- Paperback: 432 pages
- Publisher: Oxford University Press; Reprint edition (January 7, 2011)
- Language: English
- ISBN-10: 0199594961
- ISBN-13: 978-0199594962
- Product Dimensions: 9.1 x 1 x 6.1 inches
- Shipping Weight: 1.4 pounds (View shipping rates and policies)
- Average Customer Review: 5 customer reviews
- Amazon Best Sellers Rank: #613,866 in Books (See Top 100 in Books)
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Human Enhancement Reprint Edition
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"As an anthology Human Enhancement is bound to be indispensable for anyone is interested in the subject. This collection of essays could be a beginner's first reference guide to the subject, since all essays are brief, engaging, and focused. At the same time, both advanced students and instructors will find the volume intellectually challenging and rewarding, since the essays reveal the complexity of each angle of enhancement and address these numerous angles in depth. In short, Human Enhancement is a must for anyone who is thinking about the moral status of bioengineering, and bioethics in general." --Metapsychology
About the Author
Julian Savulescu is Uehiro Chair in Practical Ethics, Director of the Oxford Uehiro Centre for Practical Ethics, and Director of the Program on Ethics and the New Biosciences in the 21st Century School, University of Oxford
Nick Bostrom is Director of the Future of Humanity Institute at the University of Oxford. He previously taught at Yale University in the Department of Philosophy and in the Yale Institute for Social and Policy Studies.
Top customer reviews
Anyone interested in the sociological, moral and technological implications of the merge of humans and machines should have a peek at these essays.
I don't know. I do know that the question raised of whether or not we actually know what human nature is in such a definitive way as to be able to enhance it seems to me theoretically overdone. We know enough about our powers to propose very specific 'enhancements' Bostrom speaks about the preference of most people for enhancements which are somehow seen as natural or more in accordance with our nature. He too and others speak about enhancements which might provide a certain risk.There are also questions raised in the book of the 'equality' issue and the kinds of privilege the 'enhanced' might have. It seems to me this book should be of interest to anyone who is concerned about what is presently happening to humanity. There are those who after all believe we will be at the point soon where 'artificial intelligences' somehow go beyond us, and in some way promise to replace us.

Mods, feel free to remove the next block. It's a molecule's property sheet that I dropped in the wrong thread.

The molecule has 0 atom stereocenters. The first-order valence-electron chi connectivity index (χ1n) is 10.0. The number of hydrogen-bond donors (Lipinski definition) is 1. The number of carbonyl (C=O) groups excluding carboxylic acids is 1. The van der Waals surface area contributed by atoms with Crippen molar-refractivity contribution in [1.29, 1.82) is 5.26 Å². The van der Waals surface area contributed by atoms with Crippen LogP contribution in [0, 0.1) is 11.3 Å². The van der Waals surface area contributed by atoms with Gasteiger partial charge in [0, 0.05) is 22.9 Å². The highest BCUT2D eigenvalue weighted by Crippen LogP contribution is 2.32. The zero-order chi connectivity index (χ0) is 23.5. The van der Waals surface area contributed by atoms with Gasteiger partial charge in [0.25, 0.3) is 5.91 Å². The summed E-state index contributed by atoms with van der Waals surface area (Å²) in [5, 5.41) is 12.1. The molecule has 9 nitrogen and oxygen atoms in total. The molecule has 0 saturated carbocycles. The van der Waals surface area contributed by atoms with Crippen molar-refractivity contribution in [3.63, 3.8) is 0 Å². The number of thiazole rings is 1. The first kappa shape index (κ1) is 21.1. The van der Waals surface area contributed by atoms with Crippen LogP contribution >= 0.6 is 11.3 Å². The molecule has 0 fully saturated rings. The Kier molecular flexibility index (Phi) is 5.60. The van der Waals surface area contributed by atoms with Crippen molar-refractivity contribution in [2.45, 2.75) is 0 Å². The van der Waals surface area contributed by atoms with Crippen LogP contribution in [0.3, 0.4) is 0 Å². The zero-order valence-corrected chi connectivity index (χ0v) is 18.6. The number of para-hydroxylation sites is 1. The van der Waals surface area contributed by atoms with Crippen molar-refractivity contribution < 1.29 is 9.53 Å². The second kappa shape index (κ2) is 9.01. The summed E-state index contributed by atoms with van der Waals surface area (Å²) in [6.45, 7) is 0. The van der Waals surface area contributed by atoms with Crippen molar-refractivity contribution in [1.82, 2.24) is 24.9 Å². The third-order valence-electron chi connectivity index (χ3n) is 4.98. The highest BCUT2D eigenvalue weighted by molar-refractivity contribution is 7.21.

Because I agree with most of the arguments for enhancement, I skipped some of the pro-enhancement arguments and tried to read the anti-enhancement arguments carefully. They mostly boil down to the claim that people's preference for natural things is sufficient to justify broad prohibitions on enhancing human bodies and human nature. That isn't enough of an argument to deserve as much discussion as it gets.
A few of the concerns discussed by advocates of enhancement are worth more thought. The question of whether unenhanced humans would retain political equality and rights enables us to imagine dystopian results of enhancement. Daniel Walker provides a partly correct analysis of conditions under which enhanced beings ought to paternalistically restrict the choices and political power of the unenhanced. But he's overly complacent about assuming the paternalists will have the interests of the unenhanced at heart. The biggest problem with paternalism to date is that it's done by people who are less thoughtful about the interests of the people they're controlling than they are about finding ways to serve their own self-interest. It is possible that enhanced beings will be perfect altruists, but it is far from being a natural consequence of enhancement.
The final chapter points out the risks of being overconfident of our ability to improve on nature. They describe questions we should ask about why evolution would have produced a result that is different from what we want. One example that they give suggests they remain overconfident - they repeat a standard claim about the human appendix being a result of evolution getting stuck in a local optimum. Recent evidence suggests that the appendix performs a valuable function in recovery from diarrhea (still a major cause of death in places) and harm from appendicitis seems rare outside of industrialized nations (maybe due to differences in dietary fiber?).
The most new and provocative ideas in the book have little to do with the medical enhancements that the title evokes. Robin Hanson's call for mechanisms to make people more truthful probably won't gather much support, as people are clever about finding objections to any specific method that would be effective. Still, asking the question the way he does may encourage some people to think more clearly about their goals.
Nick Bostrom and Anders Sandberg describe an interesting (original?) hypothesis about why placebos (sometimes) work. It involves signaling that there is relatively little need to conserve the body's resources for fighting future injuries and diseases. Could this understanding lead to insights about how to more directly and reliably trigger this effect? More effective placebos have been proposed. Why is it so unusual to ask about serious research into this subject?